A recent decision in Ritchie et al. v. Castlepoint Greybrook Sterling Inc., 2020 ONSC 3840, dismissed a class action lawsuit seeking damages on behalf of purchasers under purchase agreements to a cancelled development on the basis of an exclusion clause in the agreement. The plaintiffs (purchasers) alleged that the vendor (defendant) terminated the purchase sale agreement because financing could not be obtained, claiming that the vendor failed to meet its contractual obligation to take commercially reasonable measures to secure the financing.
Most new build agreements include terms and conditions in the agreement that limit the recovery on termination of a purchase sale agreement to typically deposits plus interest. Clauses excluding damages and costs, including loss of bargain and loss of profit, are common terms in such agreements.
Justice Perell applied the test for exclusion clauses. First, the court must determine whether the exclusion clause applies to the circumstances of the case. Second, if it does apply, the court must consider whether there was any unconscionability. Lastly, the Court can consider whether to not enforce the otherwise valid exclusion because of some overriding public policy consideration.
The plaintiffs’ main argument was that interpreting the exclusion clause to encompass breaches of the purchase agreement is inconsistent with the contractual obligation to use commercially reasonable efforts to obtain financing and complete construction under the Tarion addendum, which obligations cannot be contracted out of.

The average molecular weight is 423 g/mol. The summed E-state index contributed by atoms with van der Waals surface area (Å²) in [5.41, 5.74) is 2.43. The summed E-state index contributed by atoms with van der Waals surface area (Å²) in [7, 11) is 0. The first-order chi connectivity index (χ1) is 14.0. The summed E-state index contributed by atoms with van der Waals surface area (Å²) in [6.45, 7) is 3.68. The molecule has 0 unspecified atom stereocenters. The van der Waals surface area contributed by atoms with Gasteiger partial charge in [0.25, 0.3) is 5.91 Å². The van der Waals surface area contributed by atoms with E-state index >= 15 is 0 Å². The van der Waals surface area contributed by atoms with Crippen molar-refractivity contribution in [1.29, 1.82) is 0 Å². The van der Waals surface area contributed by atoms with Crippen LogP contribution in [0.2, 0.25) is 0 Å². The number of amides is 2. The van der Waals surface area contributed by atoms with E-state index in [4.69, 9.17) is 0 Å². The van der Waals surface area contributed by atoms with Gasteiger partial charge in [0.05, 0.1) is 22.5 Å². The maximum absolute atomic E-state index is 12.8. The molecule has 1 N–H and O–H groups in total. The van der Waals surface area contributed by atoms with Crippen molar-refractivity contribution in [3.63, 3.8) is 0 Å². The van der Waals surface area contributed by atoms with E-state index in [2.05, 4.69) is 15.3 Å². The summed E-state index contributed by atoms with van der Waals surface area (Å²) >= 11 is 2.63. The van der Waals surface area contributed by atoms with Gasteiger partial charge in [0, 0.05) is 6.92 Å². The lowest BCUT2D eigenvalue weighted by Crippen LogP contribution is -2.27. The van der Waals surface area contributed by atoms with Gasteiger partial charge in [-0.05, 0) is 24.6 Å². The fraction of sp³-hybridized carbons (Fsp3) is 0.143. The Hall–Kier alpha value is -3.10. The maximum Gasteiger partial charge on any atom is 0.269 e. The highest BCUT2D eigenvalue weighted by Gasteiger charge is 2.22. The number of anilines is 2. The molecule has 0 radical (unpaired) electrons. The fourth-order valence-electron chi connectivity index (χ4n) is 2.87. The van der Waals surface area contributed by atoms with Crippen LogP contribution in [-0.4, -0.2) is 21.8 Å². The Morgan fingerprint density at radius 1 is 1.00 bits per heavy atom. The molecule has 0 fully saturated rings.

However, Justice Perell agreed with the vendor’s position that the exclusion clause applies even where there has been a breach of the obligation to take commercially reasonable efforts. He found that other than mandating the return of deposits plus interest, the Tarion Addendum expressly allows parties to enter other termination agreements and does not preclude a developer from limiting its liability to exclude damages.
As a result, this has prompted the introduction by Tarion, for projects going to market after January 1, 2020, of the requirement that agreements of purchase and sale include an information sheet at the front of the purchase agreement that outlines some of the key potential risks of buying a residential pre-construction new build. These may include potential early termination conditions, such as reaching a minimum sales threshold for the project to proceed, the developer securing necessary financing for construction and completion of the project, and obtaining the required approvals from the municipality.
Call Kesarwani Law Office today and let us review your agreement of purchase and sale. We conduct diligent reviews with your best interest in mind, to ensure you understand what to expect with your agreement.
We are real estate lawyers in Toronto located at 2121 Lakeshore Blvd. We service across the GTA, including Mississauga, Brampton, Vaughan, and Oakville.
Contact Jasdeep Dhillon at 647-349-8300 or email@example.com
Please do not construe this as legal advice and contact a real estate lawyer regarding all your real estate matters.
Kesarwani Law Office
2121 Lakeshore Blvd
Toronto, ON M8V 4E9